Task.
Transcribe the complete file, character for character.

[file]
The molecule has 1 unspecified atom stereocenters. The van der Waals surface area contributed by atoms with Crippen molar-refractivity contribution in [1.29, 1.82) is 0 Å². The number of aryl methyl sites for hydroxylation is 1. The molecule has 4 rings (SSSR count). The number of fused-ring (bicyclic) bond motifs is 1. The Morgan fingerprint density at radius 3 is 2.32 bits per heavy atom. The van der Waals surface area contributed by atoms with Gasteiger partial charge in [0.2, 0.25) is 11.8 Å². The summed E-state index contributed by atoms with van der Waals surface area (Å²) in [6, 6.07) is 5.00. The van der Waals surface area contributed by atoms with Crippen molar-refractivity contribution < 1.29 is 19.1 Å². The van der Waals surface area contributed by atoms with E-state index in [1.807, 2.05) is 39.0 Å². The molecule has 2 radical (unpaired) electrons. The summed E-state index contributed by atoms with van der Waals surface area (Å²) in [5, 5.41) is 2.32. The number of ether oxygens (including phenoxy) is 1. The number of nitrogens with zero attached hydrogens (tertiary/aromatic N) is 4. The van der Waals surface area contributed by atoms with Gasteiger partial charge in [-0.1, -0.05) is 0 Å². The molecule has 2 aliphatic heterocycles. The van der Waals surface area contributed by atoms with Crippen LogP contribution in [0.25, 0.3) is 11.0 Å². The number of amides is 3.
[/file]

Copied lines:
The molecule has 1 unspecified atom stereocenters. The van der Waals surface area contributed by atoms with Crippen molar-refractivity contribution in [1.29, 1.82) is 0 Å². The number of aryl methyl sites for hydroxylation is 1. The molecule has 4 rings (SSSR count). The number of fused-ring (bicyclic) bond motifs is 1. The Morgan fingerprint density at radius 3 is 2.32 bits per heavy atom. The van der Waals surface area contributed by atoms with Gasteiger partial charge in [0.2, 0.25) is 11.8 Å². The summed E-state index contributed by atoms with van der Waals surface area (Å²) in [6, 6.07) is 5.00. The van der Waals surface area contributed by atoms with Crippen molar-refractivity contribution < 1.29 is 19.1 Å². The van der Waals surface area contributed by atoms with E-state index in [1.807, 2.05) is 39.0 Å². The molecule has 2 radical (unpaired) electrons. The summed E-state index contributed by atoms with van der Waals surface area (Å²) in [5, 5.41) is 2.32. The number of ether oxygens (including phenoxy) is 1. The number of nitrogens with zero attached hydrogens (tertiary/aromatic N) is 4. The van der Waals surface area contributed by atoms with Gasteiger partial charge in [-0.1, -0.05) is 0 Å². The molecule has 2 aliphatic heterocycles. The van der Waals surface area contributed by atoms with Crippen LogP contribution in [0.25, 0.3) is 11.0 Å². The number of amides is 3.